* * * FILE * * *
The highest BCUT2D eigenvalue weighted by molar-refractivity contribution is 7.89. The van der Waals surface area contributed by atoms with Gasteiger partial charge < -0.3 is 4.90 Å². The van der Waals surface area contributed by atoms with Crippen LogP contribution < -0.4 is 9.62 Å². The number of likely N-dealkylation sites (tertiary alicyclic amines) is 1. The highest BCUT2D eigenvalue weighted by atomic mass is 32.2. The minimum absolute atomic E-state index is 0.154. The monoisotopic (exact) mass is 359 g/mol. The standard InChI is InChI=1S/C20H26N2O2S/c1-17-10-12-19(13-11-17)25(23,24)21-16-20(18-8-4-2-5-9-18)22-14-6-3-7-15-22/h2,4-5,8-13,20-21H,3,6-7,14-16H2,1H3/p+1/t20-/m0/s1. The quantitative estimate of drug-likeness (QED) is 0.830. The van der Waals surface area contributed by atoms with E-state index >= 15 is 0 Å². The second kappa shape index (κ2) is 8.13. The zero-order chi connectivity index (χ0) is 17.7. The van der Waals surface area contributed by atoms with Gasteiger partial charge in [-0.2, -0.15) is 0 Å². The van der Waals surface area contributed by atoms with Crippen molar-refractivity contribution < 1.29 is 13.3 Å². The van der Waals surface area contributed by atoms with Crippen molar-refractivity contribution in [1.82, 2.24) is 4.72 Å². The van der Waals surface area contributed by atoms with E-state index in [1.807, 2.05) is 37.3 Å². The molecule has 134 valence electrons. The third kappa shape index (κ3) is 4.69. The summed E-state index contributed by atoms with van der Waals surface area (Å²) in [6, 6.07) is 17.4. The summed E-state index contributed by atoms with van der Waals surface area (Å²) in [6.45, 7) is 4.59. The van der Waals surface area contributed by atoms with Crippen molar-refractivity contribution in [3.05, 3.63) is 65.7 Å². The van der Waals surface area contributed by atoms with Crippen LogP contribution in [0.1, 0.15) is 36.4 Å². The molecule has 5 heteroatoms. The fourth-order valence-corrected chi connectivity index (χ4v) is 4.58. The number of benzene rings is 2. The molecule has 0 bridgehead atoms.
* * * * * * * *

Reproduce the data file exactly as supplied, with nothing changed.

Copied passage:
The highest BCUT2D eigenvalue weighted by molar-refractivity contribution is 7.89. The van der Waals surface area contributed by atoms with Gasteiger partial charge < -0.3 is 4.90 Å². The van der Waals surface area contributed by atoms with Crippen LogP contribution < -0.4 is 9.62 Å². The number of likely N-dealkylation sites (tertiary alicyclic amines) is 1. The highest BCUT2D eigenvalue weighted by atomic mass is 32.2. The minimum absolute atomic E-state index is 0.154. The monoisotopic (exact) mass is 359 g/mol. The standard InChI is InChI=1S/C20H26N2O2S/c1-17-10-12-19(13-11-17)25(23,24)21-16-20(18-8-4-2-5-9-18)22-14-6-3-7-15-22/h2,4-5,8-13,20-21H,3,6-7,14-16H2,1H3/p+1/t20-/m0/s1. The quantitative estimate of drug-likeness (QED) is 0.830. The van der Waals surface area contributed by atoms with E-state index >= 15 is 0 Å². The second kappa shape index (κ2) is 8.13. The zero-order chi connectivity index (χ0) is 17.7. The van der Waals surface area contributed by atoms with Gasteiger partial charge in [-0.2, -0.15) is 0 Å². The van der Waals surface area contributed by atoms with Crippen molar-refractivity contribution < 1.29 is 13.3 Å². The van der Waals surface area contributed by atoms with Crippen molar-refractivity contribution in [1.82, 2.24) is 4.72 Å². The van der Waals surface area contributed by atoms with E-state index in [1.807, 2.05) is 37.3 Å². The molecule has 134 valence electrons. The third kappa shape index (κ3) is 4.69. The summed E-state index contributed by atoms with van der Waals surface area (Å²) in [6, 6.07) is 17.4. The summed E-state index contributed by atoms with van der Waals surface area (Å²) in [6.45, 7) is 4.59. The van der Waals surface area contributed by atoms with Crippen molar-refractivity contribution in [3.05, 3.63) is 65.7 Å². The van der Waals surface area contributed by atoms with Crippen LogP contribution in [0.1, 0.15) is 36.4 Å². The molecule has 5 heteroatoms. The fourth-order valence-corrected chi connectivity index (χ4v) is 4.58. The number of benzene rings is 2. The molecule has 0 bridgehead atoms.